Painting For Her Life Charlotte Salomon's artistic feat under the Third Reich When German artist Charlotte Salomon (1917-1943) handed her gouache series Life? or Theater? over to a friend, she beseeched him to "take good care of it, it is my entire life." A few months later, the five-months pregnant Charlotte was picked up by a Gestapo truck, deported to Drancy, and then on to Auschwitz, where she died upon arrival at the age 26. Trauma haunts many of the pages, but there is defiance, too. Born of a family plagued by depression, the work Salomon left behind is, in a very real sense, her pi#65533;ce de r#65533;sistance - in her own words, "something wildly eccentric." A cycle of nearly 1,300 autobiographical gouaches, it combines creative force with pioneering personal narrative into one shattering document of self-expression. Divided into three sections, the gouaches unveil a vivid self-portrait spanning across all facets of Charlotte's existence: from a complicated family life, marked by the suicides of nearly all female relatives; growing up in Berlin; her close relation to singing teacher Alfred Wolfsohn; the rise of the Nazis; to her exile to France in 1939. Throughout, the artist challenges these destructive forces by deploying playful pseudonyms and fantastical elements alongside emotional candor, remarkable observation, and a meticulous visual memory. Her film strip-like sequences are interspersed not only with words but also musical suggestions, making Life? or Theater? the storybook for a whole musical, years before the heyday of that genre. Without comparison, the gouaches are a triumph of personal truth and individual expression. Published here with a selection of the 450 most important pieces, Life? Or Theatre? is an unrivaled opus magnum from a great and ambitious artist, dark with her early death, but luminous with her precision, her lyricism, and her courage.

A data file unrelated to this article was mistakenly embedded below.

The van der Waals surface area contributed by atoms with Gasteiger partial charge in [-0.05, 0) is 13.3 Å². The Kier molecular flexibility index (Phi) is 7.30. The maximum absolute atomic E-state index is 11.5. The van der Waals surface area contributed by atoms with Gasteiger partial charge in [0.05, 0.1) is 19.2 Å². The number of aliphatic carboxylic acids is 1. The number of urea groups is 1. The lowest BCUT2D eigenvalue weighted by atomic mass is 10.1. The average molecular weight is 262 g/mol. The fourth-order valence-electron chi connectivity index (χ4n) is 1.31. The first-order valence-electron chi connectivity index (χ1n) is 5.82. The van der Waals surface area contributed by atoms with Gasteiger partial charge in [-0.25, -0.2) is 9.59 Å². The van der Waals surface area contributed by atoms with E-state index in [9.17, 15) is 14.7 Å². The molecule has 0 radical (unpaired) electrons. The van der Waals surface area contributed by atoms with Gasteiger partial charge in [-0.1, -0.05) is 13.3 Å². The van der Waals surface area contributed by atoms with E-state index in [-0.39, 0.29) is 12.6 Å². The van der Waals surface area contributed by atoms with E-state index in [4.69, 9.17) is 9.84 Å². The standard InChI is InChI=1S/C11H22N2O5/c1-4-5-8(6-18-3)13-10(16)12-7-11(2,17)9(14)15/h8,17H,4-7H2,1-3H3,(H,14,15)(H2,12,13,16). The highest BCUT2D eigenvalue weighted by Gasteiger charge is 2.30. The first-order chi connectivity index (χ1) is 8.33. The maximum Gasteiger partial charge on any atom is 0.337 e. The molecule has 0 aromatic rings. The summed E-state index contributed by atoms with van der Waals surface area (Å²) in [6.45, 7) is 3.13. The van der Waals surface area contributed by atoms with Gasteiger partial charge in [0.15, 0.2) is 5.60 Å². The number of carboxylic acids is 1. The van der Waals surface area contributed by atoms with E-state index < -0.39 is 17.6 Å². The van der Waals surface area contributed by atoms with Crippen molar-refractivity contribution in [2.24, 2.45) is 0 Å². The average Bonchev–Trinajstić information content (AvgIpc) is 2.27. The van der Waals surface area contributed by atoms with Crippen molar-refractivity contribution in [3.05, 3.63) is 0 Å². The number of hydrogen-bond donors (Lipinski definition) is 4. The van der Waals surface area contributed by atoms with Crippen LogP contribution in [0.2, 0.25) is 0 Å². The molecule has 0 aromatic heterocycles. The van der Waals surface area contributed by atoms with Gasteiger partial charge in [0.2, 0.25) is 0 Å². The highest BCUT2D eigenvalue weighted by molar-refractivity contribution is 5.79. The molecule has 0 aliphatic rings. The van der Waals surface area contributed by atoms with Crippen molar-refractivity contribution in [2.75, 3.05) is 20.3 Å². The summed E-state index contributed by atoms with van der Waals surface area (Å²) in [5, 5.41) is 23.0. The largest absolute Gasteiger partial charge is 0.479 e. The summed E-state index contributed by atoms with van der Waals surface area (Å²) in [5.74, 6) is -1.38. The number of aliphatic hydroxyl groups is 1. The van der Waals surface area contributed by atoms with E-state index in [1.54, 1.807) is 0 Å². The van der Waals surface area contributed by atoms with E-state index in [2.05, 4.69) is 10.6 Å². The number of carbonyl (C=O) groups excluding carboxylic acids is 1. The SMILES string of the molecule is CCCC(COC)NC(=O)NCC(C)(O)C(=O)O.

Charlotte Salomon: Life? or Theatre?
AuthorJudith C. E. Belinfante,Evelyn Benesch